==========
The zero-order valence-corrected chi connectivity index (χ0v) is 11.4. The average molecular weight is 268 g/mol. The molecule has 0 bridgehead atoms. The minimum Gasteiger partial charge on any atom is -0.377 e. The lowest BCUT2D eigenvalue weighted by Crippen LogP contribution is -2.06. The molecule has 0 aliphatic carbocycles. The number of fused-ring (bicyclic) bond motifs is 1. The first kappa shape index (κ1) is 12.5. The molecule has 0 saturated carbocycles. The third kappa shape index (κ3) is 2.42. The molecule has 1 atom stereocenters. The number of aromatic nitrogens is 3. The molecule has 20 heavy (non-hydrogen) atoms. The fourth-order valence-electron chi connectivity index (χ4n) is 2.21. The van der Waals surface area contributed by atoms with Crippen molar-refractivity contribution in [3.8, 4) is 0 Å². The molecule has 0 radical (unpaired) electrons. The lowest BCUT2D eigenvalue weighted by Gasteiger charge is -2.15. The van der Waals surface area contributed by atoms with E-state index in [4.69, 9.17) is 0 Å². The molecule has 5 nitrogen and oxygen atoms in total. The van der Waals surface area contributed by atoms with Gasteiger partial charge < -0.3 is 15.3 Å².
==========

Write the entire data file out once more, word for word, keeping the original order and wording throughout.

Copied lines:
The zero-order valence-corrected chi connectivity index (χ0v) is 11.4. The average molecular weight is 268 g/mol. The molecule has 0 bridgehead atoms. The minimum Gasteiger partial charge on any atom is -0.377 e. The lowest BCUT2D eigenvalue weighted by Crippen LogP contribution is -2.06. The molecule has 0 aliphatic carbocycles. The number of fused-ring (bicyclic) bond motifs is 1. The first kappa shape index (κ1) is 12.5. The molecule has 0 saturated carbocycles. The third kappa shape index (κ3) is 2.42. The molecule has 1 atom stereocenters. The number of aromatic nitrogens is 3. The molecule has 20 heavy (non-hydrogen) atoms. The fourth-order valence-electron chi connectivity index (χ4n) is 2.21. The van der Waals surface area contributed by atoms with Crippen molar-refractivity contribution in [3.8, 4) is 0 Å². The molecule has 0 radical (unpaired) electrons. The lowest BCUT2D eigenvalue weighted by Gasteiger charge is -2.15. The van der Waals surface area contributed by atoms with E-state index in [4.69, 9.17) is 0 Å². The molecule has 5 nitrogen and oxygen atoms in total. The van der Waals surface area contributed by atoms with Gasteiger partial charge < -0.3 is 15.3 Å².